How to Make the Most Effective Workout Playlist Possible

A Berklee professor explains how the right songs can amp up your gym routine.

Sharon Broadley-Martin

Broadley-Martin teaching a water aerobics class. Photo provided

As anyone who relies on earbuds to get through a run knows, music can make or break a workout.

“I really, really do believe that it affects the efficiency of your workout,” says Sharon Broadley-Martin, a professor of contemporary music writing and production at Berklee College of Music and a long-time group fitness instructor. “If I use something that’s a little faster [in a fitness class] or I double up the tempo, I notice the class says, ‘Wow, that was really a great workout.'”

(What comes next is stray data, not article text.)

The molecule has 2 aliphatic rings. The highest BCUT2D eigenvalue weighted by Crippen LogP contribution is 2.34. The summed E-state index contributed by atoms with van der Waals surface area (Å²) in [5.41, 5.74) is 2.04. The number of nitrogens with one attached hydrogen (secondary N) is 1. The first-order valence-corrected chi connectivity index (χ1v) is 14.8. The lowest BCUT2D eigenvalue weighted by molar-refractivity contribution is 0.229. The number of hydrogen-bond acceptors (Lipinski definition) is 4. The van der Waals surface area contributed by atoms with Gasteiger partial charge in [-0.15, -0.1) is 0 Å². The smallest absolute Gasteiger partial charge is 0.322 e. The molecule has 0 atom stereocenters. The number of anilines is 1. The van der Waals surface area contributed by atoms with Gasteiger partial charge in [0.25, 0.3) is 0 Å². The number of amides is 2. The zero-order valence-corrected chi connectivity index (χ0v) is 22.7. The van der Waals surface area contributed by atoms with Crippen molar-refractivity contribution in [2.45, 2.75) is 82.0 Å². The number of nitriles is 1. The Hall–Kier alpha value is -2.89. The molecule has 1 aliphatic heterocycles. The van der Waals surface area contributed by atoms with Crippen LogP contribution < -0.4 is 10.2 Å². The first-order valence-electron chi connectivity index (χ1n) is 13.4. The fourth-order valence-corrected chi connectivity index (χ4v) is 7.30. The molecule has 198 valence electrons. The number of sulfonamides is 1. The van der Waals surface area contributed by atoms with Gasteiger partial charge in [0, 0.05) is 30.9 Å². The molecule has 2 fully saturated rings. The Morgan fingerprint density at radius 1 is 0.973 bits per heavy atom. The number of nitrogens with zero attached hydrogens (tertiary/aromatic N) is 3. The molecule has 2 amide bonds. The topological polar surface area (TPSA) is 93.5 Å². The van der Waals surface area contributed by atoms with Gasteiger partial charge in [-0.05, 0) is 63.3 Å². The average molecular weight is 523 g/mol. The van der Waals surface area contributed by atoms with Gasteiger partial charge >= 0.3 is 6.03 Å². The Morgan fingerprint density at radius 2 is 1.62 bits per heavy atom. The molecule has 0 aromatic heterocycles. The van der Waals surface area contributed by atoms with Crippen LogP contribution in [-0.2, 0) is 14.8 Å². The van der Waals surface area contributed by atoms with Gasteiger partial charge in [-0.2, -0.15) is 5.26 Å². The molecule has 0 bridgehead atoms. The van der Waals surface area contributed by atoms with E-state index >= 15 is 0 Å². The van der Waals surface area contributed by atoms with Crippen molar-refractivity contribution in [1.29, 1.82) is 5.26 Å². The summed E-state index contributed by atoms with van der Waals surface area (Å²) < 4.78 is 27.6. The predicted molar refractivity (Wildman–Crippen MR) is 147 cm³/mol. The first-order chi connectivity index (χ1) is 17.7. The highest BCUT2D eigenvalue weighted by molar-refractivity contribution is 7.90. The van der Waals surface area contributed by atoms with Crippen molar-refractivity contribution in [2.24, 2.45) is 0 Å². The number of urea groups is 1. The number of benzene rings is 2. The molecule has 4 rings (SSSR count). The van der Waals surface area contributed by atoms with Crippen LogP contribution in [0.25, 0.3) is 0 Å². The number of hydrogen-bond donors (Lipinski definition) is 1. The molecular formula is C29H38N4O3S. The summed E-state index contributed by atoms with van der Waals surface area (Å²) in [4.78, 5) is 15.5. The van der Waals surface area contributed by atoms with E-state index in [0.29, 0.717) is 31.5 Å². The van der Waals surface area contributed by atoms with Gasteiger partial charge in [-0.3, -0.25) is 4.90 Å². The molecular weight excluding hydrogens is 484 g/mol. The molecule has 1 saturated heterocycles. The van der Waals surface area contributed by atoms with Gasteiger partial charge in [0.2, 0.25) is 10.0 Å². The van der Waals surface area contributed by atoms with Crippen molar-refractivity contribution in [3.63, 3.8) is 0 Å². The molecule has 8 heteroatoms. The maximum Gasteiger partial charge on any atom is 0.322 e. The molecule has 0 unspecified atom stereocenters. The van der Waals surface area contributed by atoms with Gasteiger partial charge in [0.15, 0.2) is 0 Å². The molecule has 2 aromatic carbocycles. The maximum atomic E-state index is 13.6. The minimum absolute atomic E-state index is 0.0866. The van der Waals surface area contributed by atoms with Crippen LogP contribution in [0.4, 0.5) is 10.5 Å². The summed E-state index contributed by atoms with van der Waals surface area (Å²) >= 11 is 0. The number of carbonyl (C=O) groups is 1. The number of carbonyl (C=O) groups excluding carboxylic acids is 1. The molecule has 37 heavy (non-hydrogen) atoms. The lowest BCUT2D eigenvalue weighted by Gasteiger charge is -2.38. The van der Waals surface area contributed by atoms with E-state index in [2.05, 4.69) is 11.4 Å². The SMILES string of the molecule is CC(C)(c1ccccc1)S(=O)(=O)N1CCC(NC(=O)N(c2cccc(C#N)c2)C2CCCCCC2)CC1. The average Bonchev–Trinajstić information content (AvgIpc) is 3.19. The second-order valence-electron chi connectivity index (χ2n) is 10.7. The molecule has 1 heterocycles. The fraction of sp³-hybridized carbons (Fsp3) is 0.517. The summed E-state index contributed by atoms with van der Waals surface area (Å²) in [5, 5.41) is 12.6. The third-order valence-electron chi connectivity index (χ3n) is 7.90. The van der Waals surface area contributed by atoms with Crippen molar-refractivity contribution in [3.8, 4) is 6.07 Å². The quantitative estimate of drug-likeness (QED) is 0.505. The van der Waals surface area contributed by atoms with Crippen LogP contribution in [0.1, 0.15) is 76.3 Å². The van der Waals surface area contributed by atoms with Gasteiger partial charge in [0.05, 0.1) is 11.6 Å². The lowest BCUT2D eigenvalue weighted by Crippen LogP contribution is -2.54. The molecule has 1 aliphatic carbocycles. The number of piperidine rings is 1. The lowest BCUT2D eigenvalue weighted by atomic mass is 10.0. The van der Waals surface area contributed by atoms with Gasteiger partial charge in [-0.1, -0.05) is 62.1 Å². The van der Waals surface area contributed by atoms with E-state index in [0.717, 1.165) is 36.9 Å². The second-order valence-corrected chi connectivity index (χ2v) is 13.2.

But the evidence goes beyond anecdotal. Broadley-Martin says adhering to specific beats per minute (BPM) targets when making a playlist can keep exercisers moving and motivated, and recommends a bell curve shape—starting with slower music, speeding up, and then bringing the pace back down—to accommodate the body’s natural rhythms and workout patterns.

“It’s definitely the most efficient way for anyone to work out, no matter which age group you’re working in or which level of fitness you’re working in,” she says, “because you have to warm the body up and you have to cool the body down.”

Though Broadley-Martin says personal taste is, of course, important—”people are human, and they’re going to want to hear music that they just plain like”—she gave us BPM windows that the average exerciser should hit during a run (not including cooling down) to make a good workout playlist. We took it from there:

139 BPM: Beat It — Michael Jackson

140 BPM: Drunk In Love — Beyoncé and Jay-Z

142 BPM: Geronimo — Sheppard

144 BPM: Glory and Gore — Lorde

146 BPM: Can’t Hold Us — Macklemore and Ryan Lewis

148 BPM: Dancing in the Dark — Bruce Springsteen

150 BPM: We’re Not Gonna Take It — Twisted Sister

153 BPM: Sex on Fire — Kings of Leon

156 BPM: Ain’t No Rest for the Wicked — Cage The Elephant